As Zapier’s customer storyteller, discovering how our users automate their work, and then writing about it and sharing their success, is at the heart of my work.
And at the heart of my process is a questionnaire I built on Typeform. When one of Zapier’s customer champions encounters someone who’s excited about their Zaps, our word for an automated process connecting two or more apps, or we find an interesting brand, we send them this form.
By filling out the typeform, Zapier’s customers provide me with a ton of information—most importantly, I can find an angle to turn a workflow into a story—something that other Zapier customers or potential customers can gain inspiration from. So far, this process has helped me share stories with all of you about how to manage task creation, add leads to a CRM, and update a customer spreadsheet, from companies like Intercom and Indiegogo.
But how does a response from a typeform become a fully-fledged and published story? Well, it involves a multi-step Zap I built with Paths, Zapier’s conditional logic app.
So what are Paths? Let’s say you have a form that collects pastry orders. If someone selects a cake, you send a specific email with a specific cake gif. If they select pie, though, they need to get a different email with a different gif. With Paths, you can do all that in one Zap.
It’s how I’m able to take a response to a typeform and end up with a story. I’ll break it down into its pieces and you’ll see that just because there’s a high step count doesn’t mean it’s a complex Zap. In fact, it’s pretty simple. So let’s get into it.
Zapier’s Customer Storyteller’s Tools
|Airtable||Customizable spreadsheet & database|
Sending Typeform Responses to Airtable and Slack
This first step is straightforward enough: At Zapier, we have a user story database in Airtable where we house all the customer responses we’ve received throughout the years. Questions have changed or been added and removed, but this Airtable features the lot of them.
In here, teammates across the Editorial and Product Marketing teams, as well as UX Research and Comms, can peruse the information to find quotable quotes or reach out to folks with interesting stories to continue the conversation as well as immediately write up stories.
At the same time this Zap updates Airtable, it also sends a message to a channel in Slack. This message lets us know we received another response, who it’s from and what company they work for. It also shares a few of their responses, like their favorite Zaps.
This helps us in a few ways: The most obvious way is the response feed it creates in Slack. Our Partnerships team can use what comes in to pitch co-marketing efforts, and Comms might find a new customer to mention in an article.
It also shares positivity with the company at-large. It’s easy to find yourself caught up in your own tasks on especially busy days, so these responses offer up an opportunity to poke our heads above the grass to see the landscape.
You can try these pieces yourself to automatically create a response database and keep your team informed—I have no doubt they’ll benefit you as much as they have me:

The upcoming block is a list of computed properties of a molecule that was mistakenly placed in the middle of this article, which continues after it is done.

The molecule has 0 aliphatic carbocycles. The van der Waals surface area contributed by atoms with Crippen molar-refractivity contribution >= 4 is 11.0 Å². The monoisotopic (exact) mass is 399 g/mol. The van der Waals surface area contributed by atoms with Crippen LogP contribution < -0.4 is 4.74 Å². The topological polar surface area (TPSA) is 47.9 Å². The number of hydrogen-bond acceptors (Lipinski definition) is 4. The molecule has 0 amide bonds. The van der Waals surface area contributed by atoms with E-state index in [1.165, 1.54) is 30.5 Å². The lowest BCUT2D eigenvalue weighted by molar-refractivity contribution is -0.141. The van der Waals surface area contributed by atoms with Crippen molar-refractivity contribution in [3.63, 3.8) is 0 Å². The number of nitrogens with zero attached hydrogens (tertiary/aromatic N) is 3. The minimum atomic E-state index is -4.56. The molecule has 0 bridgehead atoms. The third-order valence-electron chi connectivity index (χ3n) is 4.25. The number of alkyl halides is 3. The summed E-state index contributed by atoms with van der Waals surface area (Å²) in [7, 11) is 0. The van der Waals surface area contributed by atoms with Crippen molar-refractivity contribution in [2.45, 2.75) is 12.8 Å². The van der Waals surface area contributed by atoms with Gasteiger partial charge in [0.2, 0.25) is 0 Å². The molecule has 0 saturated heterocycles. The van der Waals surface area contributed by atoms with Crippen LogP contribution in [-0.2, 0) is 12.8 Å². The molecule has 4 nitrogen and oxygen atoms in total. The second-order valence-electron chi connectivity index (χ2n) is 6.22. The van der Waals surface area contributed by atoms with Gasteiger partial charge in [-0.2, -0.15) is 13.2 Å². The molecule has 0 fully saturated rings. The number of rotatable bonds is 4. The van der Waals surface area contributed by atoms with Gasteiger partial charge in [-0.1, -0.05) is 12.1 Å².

Enrich the Responses with Data from Clearbit
Once the Zap notifies our team of new responses and it’s recorded in our Airtable database, we get to the nitty-gritty: adding information about the customer. For this, I use Clearbit, a lead enrichment app.
In this case, you can consider the customer as the lead, even though I’m not trying to sell them anything. Using information gathered by the typeform, I have Clearbit look up the customer’s business.
I’m curious about a few things: First, how big is this company in terms of employees? What country are they based in? What’s their industry? And what’s their Alexa rank?
It’s at this step that Paths come into play. The Alexa rank is a calculation of page views and daily visitors over the course of 3 months, and it can be used as a rough gauge of a business’s popularity, reach, and brand awareness. And Clearbit returns two ranks: a US rank and a Global one.
This is where my Paths diverge. If there is no US rank, I have one Path add the Global rank to an Airtable column with an asterisk, so I know it’s not the US. If there is a US rank, the other Path adds that rank to the same column, but without the asterisk. I do this in order to understand the potential reach of a brand—one with a lower US rank (1 is the best possible, currently held by Google) means a story with that brand could have more impact than one without a US rank and a higher rank.
It’s a small divergence, but I used to have to create separate Zaps to do this. Housing it all under one helps me stay organized.
Now that I have extra information, the Zap updates Airtable to include company size, Alexa rank, industry, and whatever else I find in Clearbit that’s helpful or interesting. And with this information, I can sort the responses I get by Alexa rank or company size. It gives me an even fuller picture of the information I initially receive from Typeform.
Pretty simple, right? It all starts with Typeform and an easy-to-edit/adjust/tweak form. And the end result is a thorough, detailed database in Airtable that makes my work sourcing stories a breeze. Without the information my typeform gathers, I’m just a writer. But with Typeform, I’m a Customer Storyteller.
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